The Medicare system can be confusing.
Medicare is a health insurance program designed for people age 65 and up. Any U.S. Citizen or permanent resident of at least 5 years is eligible. Depending on your work history and any social security benefits, you may automatically receive some level of Medicare when you retire.
The question is: do you know what your plan covers and what your options are?
Having only basic Medicare could land you in serious trouble with the costs of medical care and prescription drugs on the rise. The good news is that there are various Medicare supplement plans available.
This post explores what your Medicare plan options are when you turn 65.
What Basic Medicare Do I Get When I Turn 65?
All eligible U.S. residents who worked at least 10 years and paid Medicare taxes will receive premium-free Medicare Part A at age 65. Those who did not buy into Medicare during their working years will have to pay a monthly premium.
Medicare Part A covers in-hospital care only, and there is a deductible for each benefit period. For 2019 the deductible for inpatient hospital care is $1,364.
Some social security benefits also enroll you in Medicare Part B, but you will always have to pay a monthly premium for Part B. Medicare Part B covers outpatient care and any drugs administered by a professional as a part of treatment.
These two parts of Medicare represent government plans. Neither Medicare Part A or Part B cover vision, dental, or prescription drugs. To ensure you are covered for any emergency that arises, you need to look into private supplementary Medicare plans.
What Types of Medicare Supplement Plans Are There?
There are a vast number of private coverage insurance plans available. They all differ slightly in the coverage they offer, but their plans fall under specific plan types.
Medicare Part C (Medicare Advantage)
Medicare Part C is the private version of Medicare that includes Part A and Part B, and also many other benefits. Medicare Part C will include prescription drug coverage, and many plans cover some level of vision, dental, hearing care, and emergency travel coverage.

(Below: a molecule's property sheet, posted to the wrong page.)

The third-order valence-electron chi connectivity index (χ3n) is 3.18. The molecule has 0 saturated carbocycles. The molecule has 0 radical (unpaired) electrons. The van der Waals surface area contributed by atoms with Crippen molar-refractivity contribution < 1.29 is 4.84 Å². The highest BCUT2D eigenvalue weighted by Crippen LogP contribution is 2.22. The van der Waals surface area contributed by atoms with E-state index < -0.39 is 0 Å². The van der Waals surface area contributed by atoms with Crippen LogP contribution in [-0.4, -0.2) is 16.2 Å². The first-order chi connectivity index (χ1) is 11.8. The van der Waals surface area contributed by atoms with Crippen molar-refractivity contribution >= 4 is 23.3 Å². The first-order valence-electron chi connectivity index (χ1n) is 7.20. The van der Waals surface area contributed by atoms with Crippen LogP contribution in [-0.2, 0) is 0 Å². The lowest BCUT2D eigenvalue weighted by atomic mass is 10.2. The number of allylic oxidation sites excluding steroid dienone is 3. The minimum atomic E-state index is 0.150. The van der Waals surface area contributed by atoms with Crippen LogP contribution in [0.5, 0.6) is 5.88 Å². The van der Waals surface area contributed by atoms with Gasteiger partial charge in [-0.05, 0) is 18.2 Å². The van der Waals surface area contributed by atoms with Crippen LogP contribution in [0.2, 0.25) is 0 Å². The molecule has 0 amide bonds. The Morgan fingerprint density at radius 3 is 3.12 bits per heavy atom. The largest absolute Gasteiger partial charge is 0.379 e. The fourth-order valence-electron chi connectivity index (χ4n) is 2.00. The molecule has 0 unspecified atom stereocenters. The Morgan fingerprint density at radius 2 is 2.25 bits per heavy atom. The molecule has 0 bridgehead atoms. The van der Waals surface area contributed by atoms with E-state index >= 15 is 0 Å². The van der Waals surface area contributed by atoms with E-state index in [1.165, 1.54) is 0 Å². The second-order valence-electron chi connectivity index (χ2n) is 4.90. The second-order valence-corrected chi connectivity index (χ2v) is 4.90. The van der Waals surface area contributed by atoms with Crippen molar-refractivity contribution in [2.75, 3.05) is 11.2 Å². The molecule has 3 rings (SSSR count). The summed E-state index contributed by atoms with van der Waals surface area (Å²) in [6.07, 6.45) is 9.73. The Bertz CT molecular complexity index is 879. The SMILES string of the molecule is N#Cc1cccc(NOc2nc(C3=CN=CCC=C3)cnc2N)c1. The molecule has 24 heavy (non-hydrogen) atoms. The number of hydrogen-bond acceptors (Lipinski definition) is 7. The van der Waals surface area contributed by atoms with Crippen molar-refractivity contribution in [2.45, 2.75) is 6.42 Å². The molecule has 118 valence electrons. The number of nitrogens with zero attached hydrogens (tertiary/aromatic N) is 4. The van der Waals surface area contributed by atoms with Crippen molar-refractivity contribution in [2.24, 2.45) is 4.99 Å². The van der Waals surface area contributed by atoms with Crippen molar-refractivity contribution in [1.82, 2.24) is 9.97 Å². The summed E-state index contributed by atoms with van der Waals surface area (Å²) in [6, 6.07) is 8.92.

Each Medicare Advantage provider offers different benefits, premiums, and deductibles. Make sure you compare different plans and providers if you want to go this route.
Medicare Part D
Those who don’t want the full scope of Part C but do want prescription drug coverage can enroll in Part D. Along with paying a monthly premium, each prescription is subject to copayments or coinsurance.
To learn more about how Medicare Part D pricing works, read our related post: Medicare Part B vs. Part D: Choosing Your Best Prescription Drug Plan Coverage.
Medigap Plans (Medicare Supplement)
Medigap is an alternative to Medicare Advantage – you cannot be enrolled in both at the same time. You must pay for Medigap plans in addition to your Part A, B or D coverage.
Medigap plans are designed to cover much of the out-of-pocket costs incurred by Medicare Parts A, B, and D. This plan does not cover many of the benefits in Medicare Advantage such as dental, vision or hearing – but is cheaper as a result.
While Medigap is privatized, the benefits offered by each part is standardized across most of the United States.
This chart explains what the various Medigap plans cover:
If you live in Massachusetts, Minnesota or Wisconsin they have their own versions of Medigap.
Which Medicare Supplement Plan is Right For Me?
As you can see, Medicare and Medigap is a many-headed beast.
Choosing the right coverage for you means striking a balance between how much coverage you want versus how much you can afford in premiums.
At Call4SeniorSavings, we are dedicated to helping seniors find the best Medicare and Medigap plans within their budget. we will discuss your finances with you and provide you with different plans and providers that provide you the coverage you want at a price you can afford.
To get your free consultation with our Medicare experts today, contact us.